Shot of the day: Wesley Bryan's 7-under 65 on the Nicklaus Tournament course was helped in large part by an eagle on the par-4 10th, where he holed a 54-degree wedge from 112 yards away. Bryan went on to birdie the next hole amid a five-hole stretch of 5 under play.
Quote of the day: "Shot 10 under par. There's not much more I can ask for." - Rahm
Recent winner Cook contending at CareerBuilder
Patton Kizzire is currently the only two-time PGA Tour winner this season, but Austin Cook hopes to join him this week at the CareerBuilder Challenge.
Cook won for the first time in November at the RSM Classic, a victory that catapaulted him from the Web.com Tour graduate category into an entirely new echelon. Cook notched a pair of top-25 finishes over the last two weeks in Hawaii, and he's again in the mix after an opening 63 on the Nicklaus Tournament Course left him one shot behind Jon Rahm.
"Today was great," Cook told reporters. "The conditions were perfect, but I always loved desert golf and I was just hitting the ball well and seeing good lines on the greens and hitting good putts."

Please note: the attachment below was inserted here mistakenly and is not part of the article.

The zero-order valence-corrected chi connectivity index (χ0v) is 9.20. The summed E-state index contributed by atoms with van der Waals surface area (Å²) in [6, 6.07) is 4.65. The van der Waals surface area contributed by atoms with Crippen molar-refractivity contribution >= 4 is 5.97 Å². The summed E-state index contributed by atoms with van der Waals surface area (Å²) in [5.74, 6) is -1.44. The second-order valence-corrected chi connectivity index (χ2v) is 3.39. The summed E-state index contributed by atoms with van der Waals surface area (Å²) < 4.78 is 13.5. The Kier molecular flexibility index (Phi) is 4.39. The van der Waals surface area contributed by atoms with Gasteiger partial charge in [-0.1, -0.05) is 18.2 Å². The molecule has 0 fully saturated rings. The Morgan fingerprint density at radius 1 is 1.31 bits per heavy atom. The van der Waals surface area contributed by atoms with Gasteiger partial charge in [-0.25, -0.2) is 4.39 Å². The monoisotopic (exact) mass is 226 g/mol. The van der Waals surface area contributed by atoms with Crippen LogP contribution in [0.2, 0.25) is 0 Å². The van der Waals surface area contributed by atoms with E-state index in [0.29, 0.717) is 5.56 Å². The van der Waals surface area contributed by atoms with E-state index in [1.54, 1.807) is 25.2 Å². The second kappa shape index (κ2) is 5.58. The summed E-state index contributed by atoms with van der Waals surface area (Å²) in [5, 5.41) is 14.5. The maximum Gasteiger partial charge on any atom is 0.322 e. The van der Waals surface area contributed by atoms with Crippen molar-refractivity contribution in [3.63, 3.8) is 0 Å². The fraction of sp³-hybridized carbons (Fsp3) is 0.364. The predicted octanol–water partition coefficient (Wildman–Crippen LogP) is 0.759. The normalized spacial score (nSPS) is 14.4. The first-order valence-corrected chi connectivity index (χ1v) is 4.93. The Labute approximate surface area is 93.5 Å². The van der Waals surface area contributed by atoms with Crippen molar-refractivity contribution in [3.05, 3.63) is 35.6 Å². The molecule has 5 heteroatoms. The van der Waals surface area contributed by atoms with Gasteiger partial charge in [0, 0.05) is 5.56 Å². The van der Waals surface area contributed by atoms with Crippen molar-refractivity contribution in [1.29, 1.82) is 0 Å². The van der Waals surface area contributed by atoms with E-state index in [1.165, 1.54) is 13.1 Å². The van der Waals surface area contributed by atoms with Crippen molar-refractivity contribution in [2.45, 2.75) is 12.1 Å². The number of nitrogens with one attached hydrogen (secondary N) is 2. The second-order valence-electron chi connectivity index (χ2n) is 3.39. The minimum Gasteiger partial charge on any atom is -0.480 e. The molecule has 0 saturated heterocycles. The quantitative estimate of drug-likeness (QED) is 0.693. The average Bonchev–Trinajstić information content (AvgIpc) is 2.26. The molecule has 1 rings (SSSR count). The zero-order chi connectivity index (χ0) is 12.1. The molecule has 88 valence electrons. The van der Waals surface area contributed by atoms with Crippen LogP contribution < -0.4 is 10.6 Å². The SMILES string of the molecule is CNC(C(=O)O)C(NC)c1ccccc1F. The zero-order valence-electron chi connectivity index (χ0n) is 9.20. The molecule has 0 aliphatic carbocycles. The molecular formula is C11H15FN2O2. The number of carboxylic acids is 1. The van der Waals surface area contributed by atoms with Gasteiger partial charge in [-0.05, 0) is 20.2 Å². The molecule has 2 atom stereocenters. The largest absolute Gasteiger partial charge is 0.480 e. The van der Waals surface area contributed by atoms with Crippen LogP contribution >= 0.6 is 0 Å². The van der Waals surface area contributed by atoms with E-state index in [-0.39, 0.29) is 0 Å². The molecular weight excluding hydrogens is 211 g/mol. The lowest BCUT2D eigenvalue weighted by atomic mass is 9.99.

Cook got off to a fast start, playing his first seven holes in 6 under highlighted by an eagle on the par-5 fourth hole. He briefly entertained the notion of a sub-60 round after birdies on Nos. 10 and 11 before closing with six pars and a birdie.
Cook was a relative unknown before his victory at Sea Island earlier this season, but now with the flexibility and confidence afforded by a win he hopes to build on his burgeoning momentum this week in California.
"That was a big, proud moment for myself, knowing that I can finish a tournament," Cook said. "I think it was one of those things that I've proven to myself that now I can do it, and it just meant the world to me."
Photo: Fleetwood's phone cover is picture of Bjorn
There's phone covers and then there are Phone Covers.
Paul Casey has himself a Phone Cover, showing off the protective case that features a picture of his wife at last year's U.S. Open.
Now, it appears, Tommy Fleetwood has joined the movement.